As a company, even though we dance together beautifully, we have different body types and backgrounds, and we all identify very differently. That's what allows us to tell all these diverse narratives that haven't been told authentically yet. We always give a nod to what came before us—we wouldn't be here without our history—but we do reimagine that rep.
Was that diversity a goal you had when founding the company?
Definitely. I'm a queer individual, and there were points in my career when I was dancing roles and asking myself, "I wonder if a role about me is ever going to be onstage?" Ballet Co.Laboratory was my opportunity to be more outspoken. Ballet has been really regimented—it's had its breakouts, but it's time for another one. How do we bring in younger audiences who want to think critically and see work that reflects their society? Ballet can do that, but you can't just keep repeating the carbon copy of what used to be the revolution.
This year has been extremely trying, but it looks like you were prepared to face it with your business model. What was it like adjusting to work during the pandemic?
I don't think we saw the power of our artistic model fully until this last year. When we had to close our studios, we were able to up our administration hours and compensate our artists financially. Some dancers said if they hadn't had the administrative work to keep them going, they would've stopped everything completely.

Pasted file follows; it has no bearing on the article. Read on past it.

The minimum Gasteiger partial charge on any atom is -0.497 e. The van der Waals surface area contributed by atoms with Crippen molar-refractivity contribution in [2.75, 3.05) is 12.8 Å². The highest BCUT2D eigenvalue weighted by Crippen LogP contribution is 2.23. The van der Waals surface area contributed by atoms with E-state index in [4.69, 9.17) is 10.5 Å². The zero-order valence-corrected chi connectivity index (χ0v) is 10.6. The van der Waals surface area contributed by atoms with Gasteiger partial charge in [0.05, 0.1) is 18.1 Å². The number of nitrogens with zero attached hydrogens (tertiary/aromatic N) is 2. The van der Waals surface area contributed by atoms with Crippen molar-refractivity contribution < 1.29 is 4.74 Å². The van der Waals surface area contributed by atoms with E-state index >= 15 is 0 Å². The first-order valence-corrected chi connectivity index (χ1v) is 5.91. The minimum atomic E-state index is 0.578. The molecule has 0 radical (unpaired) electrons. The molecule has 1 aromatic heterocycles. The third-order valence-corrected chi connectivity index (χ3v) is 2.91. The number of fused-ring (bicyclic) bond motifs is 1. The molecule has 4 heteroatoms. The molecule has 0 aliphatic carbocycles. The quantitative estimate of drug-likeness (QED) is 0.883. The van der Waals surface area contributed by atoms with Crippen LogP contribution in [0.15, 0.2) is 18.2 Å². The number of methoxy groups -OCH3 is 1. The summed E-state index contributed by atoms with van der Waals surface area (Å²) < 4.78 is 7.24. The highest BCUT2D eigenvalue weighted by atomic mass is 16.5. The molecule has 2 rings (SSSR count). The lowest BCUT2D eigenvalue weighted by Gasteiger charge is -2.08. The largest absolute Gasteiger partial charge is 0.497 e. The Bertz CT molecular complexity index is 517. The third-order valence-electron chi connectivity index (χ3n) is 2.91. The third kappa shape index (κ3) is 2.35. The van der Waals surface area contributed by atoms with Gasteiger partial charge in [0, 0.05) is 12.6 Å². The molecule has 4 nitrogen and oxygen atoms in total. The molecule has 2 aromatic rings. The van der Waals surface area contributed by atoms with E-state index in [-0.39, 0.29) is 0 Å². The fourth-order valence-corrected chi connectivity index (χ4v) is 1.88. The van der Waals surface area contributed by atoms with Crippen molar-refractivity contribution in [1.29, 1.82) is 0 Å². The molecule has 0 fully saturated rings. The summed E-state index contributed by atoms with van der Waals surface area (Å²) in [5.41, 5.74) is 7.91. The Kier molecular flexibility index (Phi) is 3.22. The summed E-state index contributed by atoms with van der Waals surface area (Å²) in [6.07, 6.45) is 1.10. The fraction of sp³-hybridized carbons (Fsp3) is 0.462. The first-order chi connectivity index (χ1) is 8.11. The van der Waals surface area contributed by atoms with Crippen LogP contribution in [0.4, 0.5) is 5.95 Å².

We're also a group of young, innovative millennials. We weren't as scared about embracing technology and taking a leap of faith. We were even able to hire six new artists last fall. With the year we had, it felt really special to be able to give contracts, period.
Talk more about the Laboratory II choreographic festival that the company recently streamed.
Our mission is to tell new narratives, so the entire concept of Lab II is creating a space for emerging choreographers. We also always have a theme. Everything that happened last May with George Floyd's murder hit very close to home for us here in the Twin Cities. This year, we wanted to create space for BIPOC emerging artists. I collaborated with my friend Emilia Mettenbrink, who is a violinist with the local opera, and our accompanist Franco Holder, both BIPOC musicians, to create a reimagined, miniature Swan Lake. All four of the other choreographers—Da'Rius Malone, Jacob Lewis, Rachel Seeholzer and Nieya Amezquita—are also local BIPOC artists. My hope is for them to have these videos for their portfolio. Then the next time they see an opportunity they have something to their name.
Any parting thoughts?
I want dancers to know that there's a space to be a serious ballet dancer while still being yourself, collaborative and supported. I want the organization to be known as professional and serious, but also as one where there's a person and a human in every single artist. Their voices matter.